For scores of wild bee species, females and males visit very different flowers for food - a discovery that could be important for conservation efforts, according to Rutgers-led research.
Indeed, the diets of female and male bees of the same species could be as different as the diets of different bee species, according to a study in the journal PLOS ONE.
"As we get a better sense of what makes flowers attractive to different kinds of bees, maybe we can get smarter about bee conservation," said lead author Michael Roswell, a doctoral student in the lab of senior author Rachael Winfree, a professor in the Department of Ecology, Evolution, and Natural Resources at Rutgers University-New Brunswick.
Five years ago, when Winfree Lab members were evaluating federally funded programs to create habitat for pollinators, Roswell noticed that some flowers were very popular with male bees and others with females. That spurred a study to test, for as many wild bee species as possible, whether males and females visit different kinds of flowers.
New Jersey is home to about 400 species of wild bees - not including Apis mellifera Linnaeus, the domesticated western honeybee whose males do not forage for food, Roswell noted.
The scientists collected 18,698 bees from 152 species in New Jersey. The bees visited 109 flower species in six semi-natural meadows with highly abundant and diverse flowers. The meadows were managed to promote mostly native flowers that attract pollinators.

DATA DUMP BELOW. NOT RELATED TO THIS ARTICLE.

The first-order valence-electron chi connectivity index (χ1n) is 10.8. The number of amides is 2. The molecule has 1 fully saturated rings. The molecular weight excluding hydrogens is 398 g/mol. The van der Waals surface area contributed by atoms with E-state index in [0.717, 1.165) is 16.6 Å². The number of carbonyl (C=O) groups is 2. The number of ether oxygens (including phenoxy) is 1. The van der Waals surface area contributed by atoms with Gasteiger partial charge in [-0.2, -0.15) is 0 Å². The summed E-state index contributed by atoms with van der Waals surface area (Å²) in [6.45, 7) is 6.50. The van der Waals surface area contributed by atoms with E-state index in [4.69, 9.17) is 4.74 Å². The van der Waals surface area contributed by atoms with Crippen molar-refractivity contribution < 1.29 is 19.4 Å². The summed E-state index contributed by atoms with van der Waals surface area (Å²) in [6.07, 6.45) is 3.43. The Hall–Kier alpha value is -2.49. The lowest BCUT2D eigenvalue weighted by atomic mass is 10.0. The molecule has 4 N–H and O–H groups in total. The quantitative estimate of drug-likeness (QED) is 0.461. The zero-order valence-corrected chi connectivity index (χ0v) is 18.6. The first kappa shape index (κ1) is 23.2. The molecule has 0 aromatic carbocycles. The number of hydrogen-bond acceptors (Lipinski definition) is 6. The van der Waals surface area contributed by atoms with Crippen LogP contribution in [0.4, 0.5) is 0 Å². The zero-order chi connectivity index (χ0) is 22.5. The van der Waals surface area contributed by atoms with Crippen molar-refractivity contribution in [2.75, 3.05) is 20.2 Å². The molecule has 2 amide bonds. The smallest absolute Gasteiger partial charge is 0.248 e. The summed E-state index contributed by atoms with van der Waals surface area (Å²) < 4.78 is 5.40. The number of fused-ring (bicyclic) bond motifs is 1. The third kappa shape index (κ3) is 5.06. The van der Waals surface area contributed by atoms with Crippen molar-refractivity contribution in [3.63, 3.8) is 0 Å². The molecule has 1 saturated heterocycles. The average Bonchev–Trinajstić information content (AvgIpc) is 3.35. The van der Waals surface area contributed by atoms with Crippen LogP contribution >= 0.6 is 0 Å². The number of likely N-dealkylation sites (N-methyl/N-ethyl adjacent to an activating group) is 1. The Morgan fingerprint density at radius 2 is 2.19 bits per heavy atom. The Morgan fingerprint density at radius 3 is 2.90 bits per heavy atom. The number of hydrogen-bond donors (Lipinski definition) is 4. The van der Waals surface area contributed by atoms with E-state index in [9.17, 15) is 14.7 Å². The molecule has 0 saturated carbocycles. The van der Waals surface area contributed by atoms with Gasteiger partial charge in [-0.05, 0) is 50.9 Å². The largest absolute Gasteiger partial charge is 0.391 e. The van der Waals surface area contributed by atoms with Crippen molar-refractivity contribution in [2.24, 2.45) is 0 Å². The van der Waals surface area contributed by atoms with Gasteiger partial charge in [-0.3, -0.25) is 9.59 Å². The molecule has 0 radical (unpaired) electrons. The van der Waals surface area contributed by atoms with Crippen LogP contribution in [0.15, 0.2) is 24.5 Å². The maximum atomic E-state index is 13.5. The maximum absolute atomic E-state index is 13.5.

Female bees build, maintain, collect food for and defend nests, while male bees primarily seek mates. Both sexes drink floral nectar for food, but only females collect pollen that serves as food for young bees, so they forage at greater rates than males.
From the flowers' standpoint, both female and male bees are important pollinators - though female bees are more prolific because they spend more time foraging at flowers.
Before mating, the males of some species travel from the area where they were born. Targeting their preferences for flowers may help maintain genetically diverse bee populations, Roswell speculated.
"We see some intriguing patterns, where certain plant families seem relatively preferred or avoided by male bees, or where males have relatively less appetite for visiting flowers that only produce pollen and not nectar," he said. "That could help pinpoint the right mix of flowers to improve bee conservation down the road."